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When I was 25 I spent the summer in the South of France.

—–

Nicky was a homeless rich kid who drove an overpriced sports car and blew his allowance on other necessities (i.e. gambling and girls). We became friends because he sometimes dated my housemate Claire, and lived in her room even when she didn’t.

I lectured him on want and waste. Fed him breakfast. And told him if he ever touched my computer or my Sugar Smacks I’d throw him out the window. He said his Pappou would love me and he’d treat Claire and I to a holiday abroad if he ever got through the term.

——

Nicky’s grandfather was a poor man who made his millions the way most Greeks do, and swore his daughter’s only child wouldn’t see a cent (Or Drachma. Or Euro. Or whatever it was the old man was giving away.) until he went to university and made something of himself, without help or handout (living allowance not included) from the family.

Learn the value of something. Anything, really. That was the plan.

Nicky only pretended to learn. But he pretended well, and left Uni on time.

——-

His grandfather’s home was the size of my old secondary school. When we arrived, the wrinkled old patriarch was sat by the pool. After introductions, Nicky took Claire to tour the house. I stood waiting for a blonde girl to show me to my room.

“You are good friends with NEEkolas?”

Big NEEK was an old man with a thick old accent. He couldn’t move very well, but it didn’t matter….the world moved for him.

I told him the truth.

“NEEkolas doesn’t have any friends. Just a lot of pretenders who want to get something off him. ”

“Mmmm.” The old man nodded. He sat under an umbrella. In white clothes and black shades. He lowered them to stare at me. “Like Americans?” he said.

I wanted to slink off and join the others. But I didn’t. “Listen.” He made me feel bad. Like I was a cheat or a bum or something. And I wasn’t. “I’ve been feeding junior all year, and I don’t get an allowance.” I’d never had an allowance in my life! “If it wasn’t for this American your grandson would be sleeping in a gutter.” (Ok. Sometimes he did. But that was beside the point.)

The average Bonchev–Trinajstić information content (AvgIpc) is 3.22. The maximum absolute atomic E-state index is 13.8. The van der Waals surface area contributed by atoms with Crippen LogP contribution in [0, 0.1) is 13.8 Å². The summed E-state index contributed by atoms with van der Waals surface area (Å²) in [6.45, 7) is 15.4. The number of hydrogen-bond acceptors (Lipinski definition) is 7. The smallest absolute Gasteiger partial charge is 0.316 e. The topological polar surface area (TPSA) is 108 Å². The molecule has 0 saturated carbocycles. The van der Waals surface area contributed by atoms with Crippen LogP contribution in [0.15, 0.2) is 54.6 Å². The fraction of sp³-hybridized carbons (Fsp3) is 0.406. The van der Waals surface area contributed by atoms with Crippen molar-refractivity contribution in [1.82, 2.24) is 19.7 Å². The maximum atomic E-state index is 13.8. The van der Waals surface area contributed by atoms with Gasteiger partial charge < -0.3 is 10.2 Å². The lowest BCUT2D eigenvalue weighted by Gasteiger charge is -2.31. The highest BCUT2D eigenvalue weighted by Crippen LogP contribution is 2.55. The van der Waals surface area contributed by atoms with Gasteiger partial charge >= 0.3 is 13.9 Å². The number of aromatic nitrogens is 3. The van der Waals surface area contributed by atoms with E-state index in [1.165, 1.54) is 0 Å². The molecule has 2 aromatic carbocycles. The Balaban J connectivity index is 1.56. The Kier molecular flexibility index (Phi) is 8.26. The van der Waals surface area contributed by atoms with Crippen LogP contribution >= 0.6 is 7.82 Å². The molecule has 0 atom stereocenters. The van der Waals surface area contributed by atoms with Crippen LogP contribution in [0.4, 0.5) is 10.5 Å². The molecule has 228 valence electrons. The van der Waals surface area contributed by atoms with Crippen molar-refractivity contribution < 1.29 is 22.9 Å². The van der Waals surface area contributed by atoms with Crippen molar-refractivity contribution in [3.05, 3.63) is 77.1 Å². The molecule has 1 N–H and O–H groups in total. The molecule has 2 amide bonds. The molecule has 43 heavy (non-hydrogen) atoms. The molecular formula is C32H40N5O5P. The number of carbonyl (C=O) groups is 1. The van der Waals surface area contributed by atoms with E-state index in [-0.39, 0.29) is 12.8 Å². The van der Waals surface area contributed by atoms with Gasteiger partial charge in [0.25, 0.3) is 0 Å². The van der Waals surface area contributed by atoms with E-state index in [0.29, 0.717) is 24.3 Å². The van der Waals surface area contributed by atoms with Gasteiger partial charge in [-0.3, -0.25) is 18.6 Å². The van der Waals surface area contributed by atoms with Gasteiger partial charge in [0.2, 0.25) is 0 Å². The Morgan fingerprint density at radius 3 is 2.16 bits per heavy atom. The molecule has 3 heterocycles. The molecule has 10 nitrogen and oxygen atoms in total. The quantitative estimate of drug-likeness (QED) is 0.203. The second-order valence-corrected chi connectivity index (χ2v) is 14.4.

“He would have been fine.” The old man almost smiled. “I am sure.”

“Whatever.” I don’t argue with rich old Greeks. “I’m not his friend. But I like him well enough. And I deserve this vacation. OK.” I remembered my manners. “Sir” And left.

——-

Claire and I spent the first few weeks doing a whole lot of nothing with a whole lot of wine. Nicky was home for breakfast and out for lunch. He always brought back gifts. I’d enjoy the sun and the luxury that was my strange friend’s life, but I wouldn’t take his grandfather’s money. Claire took it just fine.

What I did take was his yacht… to Monaco. With Nicky and Claire. The old man and his nurse.

A teeny French woman came to fit us for clothes that weren’t our own, and tutted and made weird clucking noises every time she measured my waist. Nicky bought Claire a necklace that she hocked the next year to pay for med school. His grandfather let me borrow a huge rock of a ring that had sat in its box since 1957.

“Pretty girls should wear pretty things.” He said. And “This is what men do,” as he put it on my finger.

It belonged to his dead wife. She never wore it. Said it didn’t sparkle.

One woman’s trash….. You know the drill.

I thanked him. And liked him.

I felt rich in Monte Carlo. With a ring like that. And an idiot dropping thirty grand on the table next to me.

I enjoyed the air and the being there and left the night young. Claire and Nicky didn’t leave it at all. They spent the week practicing indiscretion all over the principality, popping in and out to say hello and drop off bags and change clothes. I spent it on board the boat with the old Greek and his girlfriend/nurse. He taught me how to turn a phrase in MonÃgasque and I taught him how to drawl like a country boy. He told me money made good men stupid. And he worried about his grandson. I told him there were plenty of stupid poor men too. I knew a few. And his boy would get on alright.

He reminded me of Pa. With white hair. And a yacht.

He laughed and slept alot.

I drank champagne and kept my face out of the sun and thought about how momma’s never gonna believe this.

——

When Claire and I flew back to England a few weeks later we took Nicky with us. We fed him coffee and screened his grandfather’s calls. I told him Nicky was doing fine…even when he wasn’t.

“You should come visit. You can sleep on my floor.”

He laughed. “Ahhh. If I were young. But that country hurts my bones.”

The old man died the following Christmas.

He left Nicky his millions.

He left me the ring.

Tall Dark & Handsome had a tough act to follow.

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29 Comments

  • C&V
    Mar 11, 2006 at 1:20

    loving it – just caught your post on my site and apologies for not catching it and thanking you earlier – am crawling back to the land of blog with Manchizzle’s encouragement…